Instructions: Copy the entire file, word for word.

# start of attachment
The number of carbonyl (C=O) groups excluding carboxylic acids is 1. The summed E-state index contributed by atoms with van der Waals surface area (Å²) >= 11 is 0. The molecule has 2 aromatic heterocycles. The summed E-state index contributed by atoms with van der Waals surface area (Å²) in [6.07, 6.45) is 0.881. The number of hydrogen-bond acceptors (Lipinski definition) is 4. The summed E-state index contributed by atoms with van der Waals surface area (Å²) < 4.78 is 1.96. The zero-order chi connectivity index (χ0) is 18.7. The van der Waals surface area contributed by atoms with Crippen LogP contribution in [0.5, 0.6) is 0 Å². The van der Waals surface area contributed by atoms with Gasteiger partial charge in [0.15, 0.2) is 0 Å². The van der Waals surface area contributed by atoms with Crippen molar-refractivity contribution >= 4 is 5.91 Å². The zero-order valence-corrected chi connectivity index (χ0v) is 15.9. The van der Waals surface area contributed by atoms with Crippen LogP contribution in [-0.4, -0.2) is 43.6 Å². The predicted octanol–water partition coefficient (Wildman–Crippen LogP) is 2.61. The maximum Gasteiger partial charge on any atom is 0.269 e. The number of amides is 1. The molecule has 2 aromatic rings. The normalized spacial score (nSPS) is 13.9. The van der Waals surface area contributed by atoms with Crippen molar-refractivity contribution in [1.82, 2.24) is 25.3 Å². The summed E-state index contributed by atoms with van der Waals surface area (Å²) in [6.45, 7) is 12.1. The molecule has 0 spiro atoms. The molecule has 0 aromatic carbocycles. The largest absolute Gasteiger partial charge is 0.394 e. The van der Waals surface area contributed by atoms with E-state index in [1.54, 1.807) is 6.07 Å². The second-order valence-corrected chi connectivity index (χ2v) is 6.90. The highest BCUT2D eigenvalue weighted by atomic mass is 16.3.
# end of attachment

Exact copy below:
The number of carbonyl (C=O) groups excluding carboxylic acids is 1. The summed E-state index contributed by atoms with van der Waals surface area (Å²) >= 11 is 0. The molecule has 2 aromatic heterocycles. The summed E-state index contributed by atoms with van der Waals surface area (Å²) in [6.07, 6.45) is 0.881. The number of hydrogen-bond acceptors (Lipinski definition) is 4. The summed E-state index contributed by atoms with van der Waals surface area (Å²) < 4.78 is 1.96. The zero-order chi connectivity index (χ0) is 18.7. The van der Waals surface area contributed by atoms with Crippen LogP contribution in [0.5, 0.6) is 0 Å². The van der Waals surface area contributed by atoms with Gasteiger partial charge in [0.15, 0.2) is 0 Å². The van der Waals surface area contributed by atoms with Crippen molar-refractivity contribution >= 4 is 5.91 Å². The zero-order valence-corrected chi connectivity index (χ0v) is 15.9. The van der Waals surface area contributed by atoms with Crippen LogP contribution in [-0.4, -0.2) is 43.6 Å². The predicted octanol–water partition coefficient (Wildman–Crippen LogP) is 2.61. The maximum Gasteiger partial charge on any atom is 0.269 e. The number of amides is 1. The molecule has 2 aromatic rings. The normalized spacial score (nSPS) is 13.9. The van der Waals surface area contributed by atoms with Crippen molar-refractivity contribution in [1.82, 2.24) is 25.3 Å². The summed E-state index contributed by atoms with van der Waals surface area (Å²) in [6.45, 7) is 12.1. The molecule has 0 spiro atoms. The molecule has 0 aromatic carbocycles. The largest absolute Gasteiger partial charge is 0.394 e. The van der Waals surface area contributed by atoms with E-state index in [1.54, 1.807) is 6.07 Å². The second-order valence-corrected chi connectivity index (χ2v) is 6.90. The highest BCUT2D eigenvalue weighted by atomic mass is 16.3.